It's worth noting that, as subprime contagion and a rising yen threatens the US economy, the 2-year/10-year yield spread detects nary a whiff of recession. In fact, it's printing a 3 1/2-year low.

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5. The Penalty Box

Below are the six worst performing groups this week. Housing is no surprise, but it's noteworthy that the metals continue to offer no refuge despite a dollar perched at the abyss. The next two losers -- energy and cyclicals -- are the most troubling economically. Utilities took out the 50- and 200-day in five sessions, and small caps lived up to their reputation as the style to avoid.

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Pullbacks separate the wheat from the chaff, and one useful feature of this correction is that it started during earnings season. Companies that beat estimates are holding up better than the broader market, and the fresh earnings data is useful in preparing high-quality watchlists. No single investing strategy works for everyone, but stocks that pull back the least are typically the ones first out of the gate when the selling stops. Historically, they also run the farthest.

The week's best performers? Biotech, down 1.8%, followed by the NDX, down 3.9%.

Also, it's useful to track which stocks closed higher on a week like this. It's a great set of stocks with which to start a new watchlist.

--- On the NDX, 13 stocks closed higher on the week: AAPL, AMAT, AMLN, AMZN, BIIB, BMET, CELG, CHKP, GRMN, GENZ, ISRG, TLAB, VRTX, WYNN.

--- On the OEX, 6 stocks closed higher on the week : CL, IBM, MRK, PEP, PG, T

--- On the MID, 23 stocks closed higher on the week: ADVS, AJG, BEC, BRL, BRO, BSG, CCMP, CVD, DCI, EXBD, FFIV, GGG, GPRO, MFE, PAS, PLT, RFMD, ROL, RSG, VARI, WOOF, WPO

It should be a lively week ahead, as investors learn how good they are at following the ball in the other direction.

Hope everyone's having a great weekend.




Bill Luby said...

One of your best yet, dk. Bravo!

dk said...

Thanks, Bill.

dan said...

Check the weekly chart and look at the volume on AMLN too. Something's up. Some obesity trials with Symlin and with Symlin + Leptin are due before the end of the year, plus LAR Byetta is due that time too. Could be big money placing bets on that, but then, can't they just "quietly accumulate"? Something must be up near term. My guess is Byetta scrips will break out this week or next, as this is about 1-2 months after the Avandia news and the American Diabetes Association meeting. Switching from Avandia to Byetta would likely require a doctor visit so Byetta didn't show the immediate pop in scrips that the oral drugs did. Also, AMLN gives the first month free so new users dont' show up for a month. Also, about a month ago, there was huge call volume on January 40 and 45s. This volume was on two days where the pps was flat to down, and these calls were going up by $.05-.15. Who in their right mind would buy millions of dollars of calls with conviction, for 6 months away unless they thought the pps wasn't at a near term low? You could say they were playing this latest move of upgrades (Tuesday) but then, why pay the January time premiums?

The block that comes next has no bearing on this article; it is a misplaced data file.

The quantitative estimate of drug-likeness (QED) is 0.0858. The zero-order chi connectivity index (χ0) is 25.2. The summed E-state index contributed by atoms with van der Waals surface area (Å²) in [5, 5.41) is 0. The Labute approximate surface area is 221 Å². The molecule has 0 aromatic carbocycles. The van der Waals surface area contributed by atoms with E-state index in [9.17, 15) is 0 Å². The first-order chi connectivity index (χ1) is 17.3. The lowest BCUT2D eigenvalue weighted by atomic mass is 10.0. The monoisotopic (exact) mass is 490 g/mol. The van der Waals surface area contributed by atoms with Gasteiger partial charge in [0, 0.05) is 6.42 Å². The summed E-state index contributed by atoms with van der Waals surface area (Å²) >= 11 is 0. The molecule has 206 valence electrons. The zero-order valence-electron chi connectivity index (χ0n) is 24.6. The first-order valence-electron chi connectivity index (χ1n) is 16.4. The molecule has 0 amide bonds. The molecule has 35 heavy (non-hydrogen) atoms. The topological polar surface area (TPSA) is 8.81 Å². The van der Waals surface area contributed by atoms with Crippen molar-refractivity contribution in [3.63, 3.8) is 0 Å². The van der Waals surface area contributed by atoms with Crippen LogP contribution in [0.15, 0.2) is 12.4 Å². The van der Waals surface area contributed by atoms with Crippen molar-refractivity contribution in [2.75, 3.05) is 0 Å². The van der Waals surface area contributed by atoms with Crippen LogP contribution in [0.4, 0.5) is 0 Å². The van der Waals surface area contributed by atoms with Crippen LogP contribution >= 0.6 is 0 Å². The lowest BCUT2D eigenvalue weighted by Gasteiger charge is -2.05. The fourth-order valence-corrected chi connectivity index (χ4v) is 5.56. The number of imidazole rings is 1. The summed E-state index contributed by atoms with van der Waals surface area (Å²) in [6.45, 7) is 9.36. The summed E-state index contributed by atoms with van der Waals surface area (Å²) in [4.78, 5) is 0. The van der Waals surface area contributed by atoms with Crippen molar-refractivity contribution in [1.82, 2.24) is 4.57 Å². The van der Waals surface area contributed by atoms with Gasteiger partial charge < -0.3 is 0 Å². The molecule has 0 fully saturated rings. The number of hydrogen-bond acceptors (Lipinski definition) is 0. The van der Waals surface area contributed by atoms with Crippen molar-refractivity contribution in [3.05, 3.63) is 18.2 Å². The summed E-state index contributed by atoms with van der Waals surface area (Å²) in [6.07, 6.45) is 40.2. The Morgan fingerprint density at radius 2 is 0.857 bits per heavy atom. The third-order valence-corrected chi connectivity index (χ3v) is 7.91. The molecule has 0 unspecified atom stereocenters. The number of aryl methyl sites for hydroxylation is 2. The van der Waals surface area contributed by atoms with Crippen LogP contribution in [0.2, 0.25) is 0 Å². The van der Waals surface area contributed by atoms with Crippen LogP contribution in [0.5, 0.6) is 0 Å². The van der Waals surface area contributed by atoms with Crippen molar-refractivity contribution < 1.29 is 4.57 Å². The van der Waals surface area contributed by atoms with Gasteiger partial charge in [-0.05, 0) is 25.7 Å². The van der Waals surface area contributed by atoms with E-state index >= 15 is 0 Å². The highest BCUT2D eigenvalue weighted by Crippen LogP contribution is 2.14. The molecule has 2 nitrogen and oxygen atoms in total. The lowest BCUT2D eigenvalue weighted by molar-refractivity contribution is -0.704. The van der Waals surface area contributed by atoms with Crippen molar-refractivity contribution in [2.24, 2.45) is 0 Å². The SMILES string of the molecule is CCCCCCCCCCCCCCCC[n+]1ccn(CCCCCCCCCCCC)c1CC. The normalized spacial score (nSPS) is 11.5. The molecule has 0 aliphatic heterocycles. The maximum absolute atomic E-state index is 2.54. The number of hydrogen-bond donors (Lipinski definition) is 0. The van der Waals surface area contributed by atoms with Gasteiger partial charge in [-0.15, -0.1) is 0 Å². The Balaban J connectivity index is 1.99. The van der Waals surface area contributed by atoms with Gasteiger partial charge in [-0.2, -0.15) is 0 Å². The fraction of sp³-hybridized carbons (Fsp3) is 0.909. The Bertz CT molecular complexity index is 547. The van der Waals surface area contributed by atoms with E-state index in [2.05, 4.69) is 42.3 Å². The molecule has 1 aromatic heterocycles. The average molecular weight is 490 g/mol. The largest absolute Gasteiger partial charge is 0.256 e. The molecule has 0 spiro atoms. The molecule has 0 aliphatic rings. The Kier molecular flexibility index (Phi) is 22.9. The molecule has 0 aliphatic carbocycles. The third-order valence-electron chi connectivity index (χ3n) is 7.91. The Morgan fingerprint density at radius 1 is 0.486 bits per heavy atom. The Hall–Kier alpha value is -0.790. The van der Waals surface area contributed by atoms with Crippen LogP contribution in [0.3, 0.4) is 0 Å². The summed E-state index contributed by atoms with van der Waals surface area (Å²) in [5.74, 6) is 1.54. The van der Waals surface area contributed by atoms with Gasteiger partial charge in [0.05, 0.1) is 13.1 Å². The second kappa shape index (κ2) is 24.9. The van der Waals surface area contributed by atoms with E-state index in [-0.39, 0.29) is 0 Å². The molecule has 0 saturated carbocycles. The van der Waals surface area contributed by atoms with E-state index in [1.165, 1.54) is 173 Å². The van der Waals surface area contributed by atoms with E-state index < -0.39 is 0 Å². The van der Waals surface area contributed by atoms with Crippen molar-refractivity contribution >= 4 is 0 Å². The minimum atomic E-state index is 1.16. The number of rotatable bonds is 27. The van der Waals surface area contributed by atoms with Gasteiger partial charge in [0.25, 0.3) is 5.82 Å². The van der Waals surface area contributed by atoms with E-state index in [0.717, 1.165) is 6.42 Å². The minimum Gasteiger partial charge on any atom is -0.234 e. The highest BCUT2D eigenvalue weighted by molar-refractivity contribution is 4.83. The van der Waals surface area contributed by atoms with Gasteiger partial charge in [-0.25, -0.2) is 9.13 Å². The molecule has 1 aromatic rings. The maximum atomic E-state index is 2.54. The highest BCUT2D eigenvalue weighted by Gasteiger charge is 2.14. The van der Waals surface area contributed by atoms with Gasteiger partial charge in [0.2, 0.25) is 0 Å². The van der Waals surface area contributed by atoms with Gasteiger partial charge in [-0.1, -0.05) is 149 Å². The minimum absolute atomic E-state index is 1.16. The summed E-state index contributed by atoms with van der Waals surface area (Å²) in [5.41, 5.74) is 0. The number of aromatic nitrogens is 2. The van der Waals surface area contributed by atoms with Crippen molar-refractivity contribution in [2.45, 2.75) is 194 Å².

(tamasad from iv)

beam said...


There is another market bottom indicator for reference: 90% downday.

The volume figure is available from Yahoo financial market stats. If anyone knows where to get point figure, please post.

Anonymous said...

Good post dk. Regarding #1, what would indicate to you that panic selling is/has taken place in the market?

dk said...

dan...I've been an owner of AMLN on and off over the years, and keep an eye on it. After a tough 2006-2007, it seems to be working itself up the right-hand side of a long, 18-month base. Interesting observations about the reasoning behind the move. Nice stock move...

beam...another interesting link! Thanks for the Lowry PDF. The 90% selling climax is also a Marty Zweig idea, but the Lowry doc provides Interesting detail and perspective. Thanks for your comments, and I appreciate you stopping by. know it's panic selling by the % of the drop. If you look at the 1998 NASDAQ chart again, you'll notice that the last red candle is a -12.1% drop in just four sessions. In fact, during this period, the Composite dumped 23% in eight sessions.

adam said...

Great stuff.

Anonymous said...

dk, you have a phenomenal blog! I think you are very generous with your time, knowledge and expertise, and I just wanted to say thanks!

Bill said...

Something to think about re: panic and percent down. The 5%+ fall for the SPX over a 5-day period is in the bottom 1% of all 5-day periods since 1950 in terms of gain. If a move in the bottom percentile of all 5-day moves doesn't qualify as "panic" perhaps your definition is too strict.

dk said...

Hi Bill...thanks for the comment. The term panic has an arbitrary nature similar to pornography...hard to define, but I sure know it when I see it - lol. It didn't seem like panic to me, but I skew a little dark.